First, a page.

Despite challenges that the community has faced over the past year, the future continues to look bright for the town of Danville, Mayor Renee Morgan said while delivering the annual State of the Town address earlier this month.
Presented by the Danville Area Chamber of Commerce in partnership with the town government, the virtual State of the Town and Community Service Awards saw the mayor largely focus her speech on the coronavirus pandemic, which she says affected nearly every aspect of life over the past year. She also touched on the town's financial situation, local cultural events and looming housing issues facing the community.
"Today we meet to review the past, present and moving into the future; the state of our town. There is a clear shared understanding of what makes Danville unique, the distinctly Danville elements that make our town special and continue to make it a destination in the East Bay," Morgan said during her roughly 25-minute address held on April 1.
"We need to acknowledge and appreciate how well we have been weathering the storm and how as a community we have worked together," she added in reference to the ongoing COVID-19 crisis.
Stating that the pandemic is the "most serious health threat" in modern history, Morgan praised the community for its commitment to following state and county health orders, which she explains have helped slow the spread of the virus.
"The virus has affected and taken so many lives, to date we have lost 24 residents to this devastating disease. Most people know someone who has or has had COVID-19. It is affecting a great many in our community and my heart goes out to everyone," she said.
She also highlighted a belief that there is light at the end of the tunnel, especially given that Danville has one of the highest vaccine rates in Contra Costa County. As of April 1, Morgan said that about 50% of Danville's adult residents have received at least their first shot of the vaccine, putting the community well on its way toward herd immunity.
Like most communities, Danville was not immune to the negative financial impacts associated with the virus, which Morgan said resulted in the town assuming a net total revenue loss of $5 million for the fiscal year.
"The onset of the global coronavirus pandemic and the result of the shelter-in-place orders that began in March 2020 created significant financial uncertainty for local governments. As a result, the process leading up to the adoption of the 2021 operating budget and CIP (capital improvement program) was unique and unlike any prior year … presenting immediate and long term planning challenges," she said. "The bottom line is, we will make do with less and we will not go into debt."
The town was still able to maintain generally positive financial footing despite this hit, however, and thanks to reductions in town services and future capital projects was still able to maintain a balanced budget.
"Fortunately, unlike most Californian cities, the town has no unfunded future liabilities related to employee pension or medical costs to compound the fiscal impact of the pandemic," she added. "Our overall fiscal condition remains strong, and the town is well-positioned to finish the fiscal year on a positive note."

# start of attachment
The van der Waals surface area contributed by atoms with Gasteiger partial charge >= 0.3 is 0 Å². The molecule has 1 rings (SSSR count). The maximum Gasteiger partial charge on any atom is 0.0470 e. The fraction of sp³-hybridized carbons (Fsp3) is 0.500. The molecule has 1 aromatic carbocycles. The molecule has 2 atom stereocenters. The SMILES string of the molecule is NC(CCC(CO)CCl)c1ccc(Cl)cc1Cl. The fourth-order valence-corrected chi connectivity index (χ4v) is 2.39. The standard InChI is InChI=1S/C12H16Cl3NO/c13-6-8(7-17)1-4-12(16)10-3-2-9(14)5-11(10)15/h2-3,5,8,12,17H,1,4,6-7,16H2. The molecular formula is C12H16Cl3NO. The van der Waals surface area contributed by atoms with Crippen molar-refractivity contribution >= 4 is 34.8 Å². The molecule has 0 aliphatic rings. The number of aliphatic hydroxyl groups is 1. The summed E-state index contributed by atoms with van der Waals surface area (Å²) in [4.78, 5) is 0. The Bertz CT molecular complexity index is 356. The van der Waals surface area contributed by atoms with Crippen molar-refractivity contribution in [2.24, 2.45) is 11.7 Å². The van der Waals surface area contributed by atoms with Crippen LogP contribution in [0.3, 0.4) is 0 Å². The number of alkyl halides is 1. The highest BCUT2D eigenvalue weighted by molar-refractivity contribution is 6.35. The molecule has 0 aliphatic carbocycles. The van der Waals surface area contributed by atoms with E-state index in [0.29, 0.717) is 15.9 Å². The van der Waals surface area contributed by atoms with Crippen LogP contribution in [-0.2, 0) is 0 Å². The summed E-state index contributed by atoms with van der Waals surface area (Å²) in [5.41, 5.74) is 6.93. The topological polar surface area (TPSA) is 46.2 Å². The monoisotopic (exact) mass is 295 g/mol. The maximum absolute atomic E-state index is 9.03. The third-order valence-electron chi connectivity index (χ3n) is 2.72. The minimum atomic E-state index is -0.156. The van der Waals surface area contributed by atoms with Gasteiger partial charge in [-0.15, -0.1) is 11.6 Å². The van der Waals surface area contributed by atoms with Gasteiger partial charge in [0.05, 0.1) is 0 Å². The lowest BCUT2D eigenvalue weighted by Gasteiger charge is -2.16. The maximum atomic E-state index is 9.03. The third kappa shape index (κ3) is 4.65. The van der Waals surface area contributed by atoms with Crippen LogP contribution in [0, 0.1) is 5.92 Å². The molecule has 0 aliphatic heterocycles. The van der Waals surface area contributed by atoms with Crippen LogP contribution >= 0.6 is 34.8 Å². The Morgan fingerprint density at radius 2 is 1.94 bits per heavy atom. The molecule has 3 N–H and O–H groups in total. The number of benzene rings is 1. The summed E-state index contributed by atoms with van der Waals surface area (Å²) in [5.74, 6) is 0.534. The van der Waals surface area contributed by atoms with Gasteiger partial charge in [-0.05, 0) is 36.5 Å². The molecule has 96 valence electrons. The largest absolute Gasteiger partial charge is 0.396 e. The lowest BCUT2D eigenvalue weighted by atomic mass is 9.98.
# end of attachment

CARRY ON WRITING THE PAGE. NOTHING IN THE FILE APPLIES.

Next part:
The revenue side was met with some areas of increase for the town, according to Morgan, who said that sales taxes from local online sales rose to 30% over the past year -- that's compared to 15% at pre-COVID levels.
While the pandemic limited the town's abilities to start new capital improvement projects, Danville was able to continue with investments into its current infrastructure and was even able to complete the construction of 3.6 lane miles of street bicycle facilities from Diablo Road to Green Valley Road and downtown.
Danville was also able to recently complete the San Ramon Creek Pedestrian Bridge and Hap Magee Ranch Park in addition to funding maintenance for roads, parks and other public spaces.
Morgan further praised the town's ability to safely adapt to the pandemic for local cultural events such as the traditional Fourth of July parade, which was held virtually this year.
Housing is one topic that has much uncertainty around it for smaller municipalities throughout the Bay Area, as the state works to provide housing for a continuously booming population.
While Danville itself hasn't seen a significant amount of growth over the past decade, the town has created a "granny flat ordinance" designed to help residents develop garden cottages -- or accessory dwelling units (ADUs) -- in their backyards. The move will help provide affordable and family-friendly housing for residents, Morgan said.
"As with any crisis, heavy is the person who takes on the challenge or handles the stress placed on them to get through the event. I am facing this challenge head-on. As your mayor, I will continue to advocate for you in the county and the state and work with staff to provide assistance, support and listen to the concerns of our community," Morgan said toward the end of her address. "It is nice knowing that we are all working toward a common goal."
Morgan's State of the Town address was followed by the chamber's annual Community Awards, a celebration of community members and businesses who call Danville home.
This year's winners included:
Business of the Year - AR Workshop.
Businessperson of the Year - Kira Feick, Ignite HR Solutions.
Ambassadors of the Year - Lara George and Bob Landy.
Charitable Organization of the Year - I Can Do That! Performing Arts Center.
Citizen of the Year - Marcia Harmon, Cottage Jewel.
Employee of the Year - Diane Friedmann, town of Danville.
Interested residents can watch the full State of the Town and Community Awards online via the Danville Area Chamber of Commerce's YouTube channel.